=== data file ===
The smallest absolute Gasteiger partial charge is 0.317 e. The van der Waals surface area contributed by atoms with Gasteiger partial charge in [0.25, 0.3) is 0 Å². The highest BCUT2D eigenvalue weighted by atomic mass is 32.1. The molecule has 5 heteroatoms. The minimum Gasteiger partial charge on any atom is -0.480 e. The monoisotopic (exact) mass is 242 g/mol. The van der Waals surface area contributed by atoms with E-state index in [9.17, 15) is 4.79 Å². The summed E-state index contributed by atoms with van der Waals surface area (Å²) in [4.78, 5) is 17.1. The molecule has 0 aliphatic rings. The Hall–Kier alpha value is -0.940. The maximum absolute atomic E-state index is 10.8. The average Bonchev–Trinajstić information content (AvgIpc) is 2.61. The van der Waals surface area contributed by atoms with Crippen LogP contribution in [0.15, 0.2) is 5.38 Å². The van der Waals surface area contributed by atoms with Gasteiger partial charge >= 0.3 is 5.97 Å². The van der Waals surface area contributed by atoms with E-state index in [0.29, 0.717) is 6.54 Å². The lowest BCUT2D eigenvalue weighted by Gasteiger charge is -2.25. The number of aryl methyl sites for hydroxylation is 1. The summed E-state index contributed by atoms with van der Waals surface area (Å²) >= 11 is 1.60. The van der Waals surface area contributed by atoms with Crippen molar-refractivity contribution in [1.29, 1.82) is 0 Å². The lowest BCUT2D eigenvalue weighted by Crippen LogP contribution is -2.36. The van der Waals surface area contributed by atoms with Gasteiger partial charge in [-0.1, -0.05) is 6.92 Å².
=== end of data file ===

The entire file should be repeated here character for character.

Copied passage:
The smallest absolute Gasteiger partial charge is 0.317 e. The van der Waals surface area contributed by atoms with Gasteiger partial charge in [0.25, 0.3) is 0 Å². The highest BCUT2D eigenvalue weighted by atomic mass is 32.1. The molecule has 5 heteroatoms. The minimum Gasteiger partial charge on any atom is -0.480 e. The monoisotopic (exact) mass is 242 g/mol. The van der Waals surface area contributed by atoms with E-state index in [9.17, 15) is 4.79 Å². The summed E-state index contributed by atoms with van der Waals surface area (Å²) in [4.78, 5) is 17.1. The molecule has 0 aliphatic rings. The Hall–Kier alpha value is -0.940. The maximum absolute atomic E-state index is 10.8. The average Bonchev–Trinajstić information content (AvgIpc) is 2.61. The van der Waals surface area contributed by atoms with Crippen LogP contribution in [0.15, 0.2) is 5.38 Å². The van der Waals surface area contributed by atoms with Gasteiger partial charge >= 0.3 is 5.97 Å². The van der Waals surface area contributed by atoms with E-state index in [0.29, 0.717) is 6.54 Å². The lowest BCUT2D eigenvalue weighted by Gasteiger charge is -2.25. The number of aryl methyl sites for hydroxylation is 1. The summed E-state index contributed by atoms with van der Waals surface area (Å²) >= 11 is 1.60. The van der Waals surface area contributed by atoms with Crippen molar-refractivity contribution in [1.29, 1.82) is 0 Å². The lowest BCUT2D eigenvalue weighted by Crippen LogP contribution is -2.36. The van der Waals surface area contributed by atoms with Gasteiger partial charge in [-0.1, -0.05) is 6.92 Å².